Take A Shot


As the energy shot market continues to thrive, alternative shots search for success

The past few years have been good for the energy shots market. The fledgling product category made a number of strides in innovation and sales. Convenience Store News' 2012 Industry Report showed that health and beauty care items posted the largest sales increase among in-store merchandise items last year, with energy shots playing a major part.

Sales have been so good, in fact, that category leader 5-hour Energy recently announced that it sold $450 million in notes, due 2019, which it will use to expand production, extend its product line and explore strategic acquisitions.

And that's not the only kind of innovation going on. Shots themselves are becoming more than just energy boosters. Manufacturers are turning out more relaxation shots, anti-hangover shots and sexual performance shots. But will they be received as warmly in the convenience store market?

At least one alternative shot did well enough to win honors in last year's CSNews Best New Products Awards Contest in the health and beauty care category. The Zazen Sleep Formula Relaxation Shot was described as being especially useful for travelers who cannot take pharmaceutical products, and praised by several insomniacs on the judging panel.

Hangover Joe's recovery shot, an official licensed product of the movie "The Hangover," hit shelves in 2011 and "sales exploded," said Shawn Adamson, co-founder of Hangover Joe's Inc., who noted that convenience stores are the No. 1 sales point for the product.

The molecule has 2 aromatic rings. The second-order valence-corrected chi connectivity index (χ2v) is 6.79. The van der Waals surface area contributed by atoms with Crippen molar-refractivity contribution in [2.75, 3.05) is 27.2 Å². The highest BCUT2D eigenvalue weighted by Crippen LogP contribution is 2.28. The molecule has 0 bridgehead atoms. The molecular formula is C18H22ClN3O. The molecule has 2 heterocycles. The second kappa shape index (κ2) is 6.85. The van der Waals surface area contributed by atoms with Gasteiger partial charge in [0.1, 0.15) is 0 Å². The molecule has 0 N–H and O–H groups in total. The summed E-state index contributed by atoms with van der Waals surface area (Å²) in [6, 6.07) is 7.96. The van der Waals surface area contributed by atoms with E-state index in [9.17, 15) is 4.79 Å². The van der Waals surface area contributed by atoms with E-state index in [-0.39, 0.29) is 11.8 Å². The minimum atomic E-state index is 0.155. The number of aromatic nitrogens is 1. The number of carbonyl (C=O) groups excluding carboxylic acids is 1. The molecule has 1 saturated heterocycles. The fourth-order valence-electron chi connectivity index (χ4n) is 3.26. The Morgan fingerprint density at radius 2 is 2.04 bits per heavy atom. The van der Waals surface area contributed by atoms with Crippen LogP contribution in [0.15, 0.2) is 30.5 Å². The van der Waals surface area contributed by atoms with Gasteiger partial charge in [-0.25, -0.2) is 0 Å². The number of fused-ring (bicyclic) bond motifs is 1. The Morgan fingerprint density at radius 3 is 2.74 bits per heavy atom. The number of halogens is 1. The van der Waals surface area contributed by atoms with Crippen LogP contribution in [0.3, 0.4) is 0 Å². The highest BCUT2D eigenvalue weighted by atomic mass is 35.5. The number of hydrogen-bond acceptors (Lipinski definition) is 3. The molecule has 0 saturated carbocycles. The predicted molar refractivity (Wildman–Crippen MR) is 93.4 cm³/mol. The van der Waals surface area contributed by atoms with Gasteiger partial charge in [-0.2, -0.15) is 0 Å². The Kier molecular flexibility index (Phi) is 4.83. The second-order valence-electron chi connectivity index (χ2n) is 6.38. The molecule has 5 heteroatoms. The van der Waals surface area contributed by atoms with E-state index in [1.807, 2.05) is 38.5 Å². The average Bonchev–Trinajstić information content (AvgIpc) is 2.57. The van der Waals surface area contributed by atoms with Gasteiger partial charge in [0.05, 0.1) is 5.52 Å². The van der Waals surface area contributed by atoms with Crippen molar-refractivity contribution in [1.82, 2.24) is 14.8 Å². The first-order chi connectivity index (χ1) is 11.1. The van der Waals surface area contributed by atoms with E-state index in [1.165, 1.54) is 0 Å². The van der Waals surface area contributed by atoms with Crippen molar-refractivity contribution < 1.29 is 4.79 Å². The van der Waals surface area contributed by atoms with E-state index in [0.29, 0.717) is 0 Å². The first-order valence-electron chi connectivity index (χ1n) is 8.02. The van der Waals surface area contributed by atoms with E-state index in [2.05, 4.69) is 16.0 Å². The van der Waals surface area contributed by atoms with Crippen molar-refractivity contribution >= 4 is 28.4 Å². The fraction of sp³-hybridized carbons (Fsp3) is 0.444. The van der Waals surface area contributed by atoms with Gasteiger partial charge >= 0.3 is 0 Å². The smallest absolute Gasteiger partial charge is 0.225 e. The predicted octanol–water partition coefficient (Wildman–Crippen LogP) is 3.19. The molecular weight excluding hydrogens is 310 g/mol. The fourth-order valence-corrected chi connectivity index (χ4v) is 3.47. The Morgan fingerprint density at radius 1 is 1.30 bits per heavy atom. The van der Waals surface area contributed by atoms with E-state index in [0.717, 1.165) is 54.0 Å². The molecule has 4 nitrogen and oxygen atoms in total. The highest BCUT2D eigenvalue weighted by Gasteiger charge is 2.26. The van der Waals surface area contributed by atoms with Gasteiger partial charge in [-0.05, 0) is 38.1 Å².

Most customers tried the shot as an impulse buy, liked it and came back, according to Adamson. The shot is meant to be consumed following a night of alcoholic drinking.

While it is not an energy shot, some people also use it that way. "Tons of people use it every day because they like how it makes them feel," he said. There's also an incremental business with sufferers of migraines.

In general, though, convenience retailers haven't given alternative shots as warm a welcome as energy shots, and some have reported sluggish sales when they tried. Others haven't seen much initiative from the manufacturing side.

"I have never been presented with an alternative shot product line," Max Hunsaker III, vice president of marketing for ProStop Convenience Stores, told CSNews. "I'd say that we are open to it. The success of energy shots demonstrates that there is a customer audience for products like that, but no one has emerged as a leader within the alternate shots category, at least as far as I'm aware."

Hunsaker speculated that for alternate shots to find a solid place in the convenience store environment, it is a two-step process. First, a manufacturer needs to commit to a broad-based advertising strategy with the capital to back it up. "Customers need to know that these products exist and they can make their lives better," he said.

Once product awareness is sufficiently established, customers who come in, see the product and try it will ensure its success or failure.

"I question the extent to which the 'trend' is being manipulated by manufacturers trying to create a new market," he said. "If they can convince me, then they've hit their goal which is to sell product, but that doesn't help me sell theirs because they haven't invested in a marketing mix to create consumer demand."

Manufacturers also need to compete on different aspects besides price, said Hunsaker. Those who position their shots on a lower price point are less attractive because all it does is cut into his penny profit.

Ultimately, ProStop is open to the possibility of doing more with alternate shots, but conditions have to be right.

"Trends alone don't bring success. We have to have the right product with the right marketing strategy," Hunsaker concluded.

For comments, please contact Angela Hanson Assistant Editor, at [email protected].

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